Many small towns across India also have sacred groves. The kaavus of Kerala are managed by the government, temple trusts, local community, or even privately. In Thrissur, there are as many as 970 such kaavus in the district, of which 220 are in the heavily populated urban taluk of Thrissur. These kaavus are tiny oases rich in floral and faunal biodiversity, many less than an acre in area. They contain rare trees such as the south Indian kanak champa, which is categorized as vulnerable in the IUCN Red List of Threatened Species. They also host a number of birds, bats, butterflies and insects. While there are presiding deities from mainstream Hinduism in these kaavus, the serpent god is popularly worshipped. Thus many of these groves are called sarpakaavu (sarpa meaning snake). A visit here can be a soul-stirring experience. To stand amidst the towering trees draped with creepers, allowing little sunlight even at noon, lit by a lone lamp under the snake shrine, can leave anyone with a sense of aw. The character of these kaavus is, however, changing. Some are being used as garbage dumps by city dwellers, while others are converted to modern temple structures with the trees eventually surrounded by concrete or even cut down.
Source: Cities and Canopies: Trees in Indian Cities by Harini Nagendra & Seema Mundoli, Penguin Random House India, Gurgaon 2019 (p. 109)
Date visited: 6 March 2020
Native and imported, sacred and ordinary, culinary and floral, favourites of various kings and commoners over the centuries, trees are the most visible signs of nature in cities, fundamentally shaping their identities. Trees are storehouses of the complex origins and histories of city growth, coming as they do from different parts of the world, brought in by various local and colonial rulers. From the tree planted by Sarojini Naidu at Dehradun’s clock tower to those planted by Sher Shah Suri and Jahangir on Grand Trunk Road, trees in India have served, above all, as memory keepers. They are our roots: their trunks our pillars, their bark our texture, and their branches our shade. Trees are nature’s own museums.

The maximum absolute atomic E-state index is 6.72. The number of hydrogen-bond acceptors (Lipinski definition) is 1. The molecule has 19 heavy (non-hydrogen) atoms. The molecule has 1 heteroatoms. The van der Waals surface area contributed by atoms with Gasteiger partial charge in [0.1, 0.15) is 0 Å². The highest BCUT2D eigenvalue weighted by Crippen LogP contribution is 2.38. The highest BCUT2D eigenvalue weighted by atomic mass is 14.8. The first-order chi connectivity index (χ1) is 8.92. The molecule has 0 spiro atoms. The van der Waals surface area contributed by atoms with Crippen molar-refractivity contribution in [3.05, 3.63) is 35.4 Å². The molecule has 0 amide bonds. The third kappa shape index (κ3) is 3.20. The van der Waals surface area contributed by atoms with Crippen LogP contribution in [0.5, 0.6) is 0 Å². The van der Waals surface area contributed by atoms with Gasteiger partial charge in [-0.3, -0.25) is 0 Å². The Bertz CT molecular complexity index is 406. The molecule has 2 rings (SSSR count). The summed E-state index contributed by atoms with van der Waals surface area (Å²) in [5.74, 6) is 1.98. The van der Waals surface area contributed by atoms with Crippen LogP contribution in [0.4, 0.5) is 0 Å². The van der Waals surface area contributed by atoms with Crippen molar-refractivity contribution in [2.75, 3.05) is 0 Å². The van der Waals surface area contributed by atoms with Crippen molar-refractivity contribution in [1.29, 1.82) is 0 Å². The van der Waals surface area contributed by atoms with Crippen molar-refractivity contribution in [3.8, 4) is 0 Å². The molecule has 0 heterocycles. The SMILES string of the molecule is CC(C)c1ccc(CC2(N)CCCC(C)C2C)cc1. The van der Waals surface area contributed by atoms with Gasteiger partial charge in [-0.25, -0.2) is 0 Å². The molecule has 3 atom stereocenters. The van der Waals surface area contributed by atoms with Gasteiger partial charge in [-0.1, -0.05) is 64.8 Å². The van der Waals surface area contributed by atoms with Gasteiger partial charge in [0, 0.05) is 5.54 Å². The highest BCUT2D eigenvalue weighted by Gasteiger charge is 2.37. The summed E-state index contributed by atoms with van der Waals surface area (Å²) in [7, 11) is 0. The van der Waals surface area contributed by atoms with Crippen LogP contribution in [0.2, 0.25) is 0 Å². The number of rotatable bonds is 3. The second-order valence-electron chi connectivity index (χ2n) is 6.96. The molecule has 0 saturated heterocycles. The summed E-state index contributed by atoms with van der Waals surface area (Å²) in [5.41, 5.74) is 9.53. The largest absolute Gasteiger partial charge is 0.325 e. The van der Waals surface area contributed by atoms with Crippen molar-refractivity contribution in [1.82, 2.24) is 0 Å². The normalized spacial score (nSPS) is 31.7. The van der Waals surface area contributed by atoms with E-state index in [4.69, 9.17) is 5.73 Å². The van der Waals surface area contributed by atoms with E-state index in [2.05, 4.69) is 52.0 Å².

Drawing on extensive research, Cities and Canopies is a book about both the specific and the general aspects of these gentle life-giving creatures.
Cities and Canopies is not a book that will be forgotten in dusty libraries. And even though it is tucked away under the “Gardening” section on Amazon India and, as Mundoli narrates, bookshops are unsure whether to categorise it as fiction or non-fiction, this is clearly a mainstream book for all readers. It’s a book that will make you smile, it’s what you will gift to other city dwellers, it has riddles you’ll tell with your children and it’s what will trigger conversations with your family about shared memories around a certain tree.
Source: “The stories of our roots”: Book Review and interview with the authors by Aditi Tandon on 19 June 2019
Date visited: 6 March 2020
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One of the finest examples of traditional practices in India based on religious faith which has made a profound contribution to nature conservation has been the maintenance of certain patches of land or forests as ‘sacred groves’. – Dr S.M. Nair | Learn more >>
Research the above issues with the help of Shodhganga: A reservoir of theses from universities all over India, made available under Open Access >>
Publications on the above issues may be found here (title descriptions and libraries):
- Biodiversity Act | Biodiversity hotspot
- Ecology and environment
- Eco tourism | Tourism | Wildlife tourism
- Environmental history and what makes for a civilization – Romila Thapar
- Forest Rights Act (FRA)
- Indigenous knowledge systems
- Man animal conflict
- Nature and wildlife | Elephant | Tiger | Trees
- Revival of traditions
- Sacred grove
- Success story
- Western Ghats – tribal heritage & ecology
- Wildlife tourism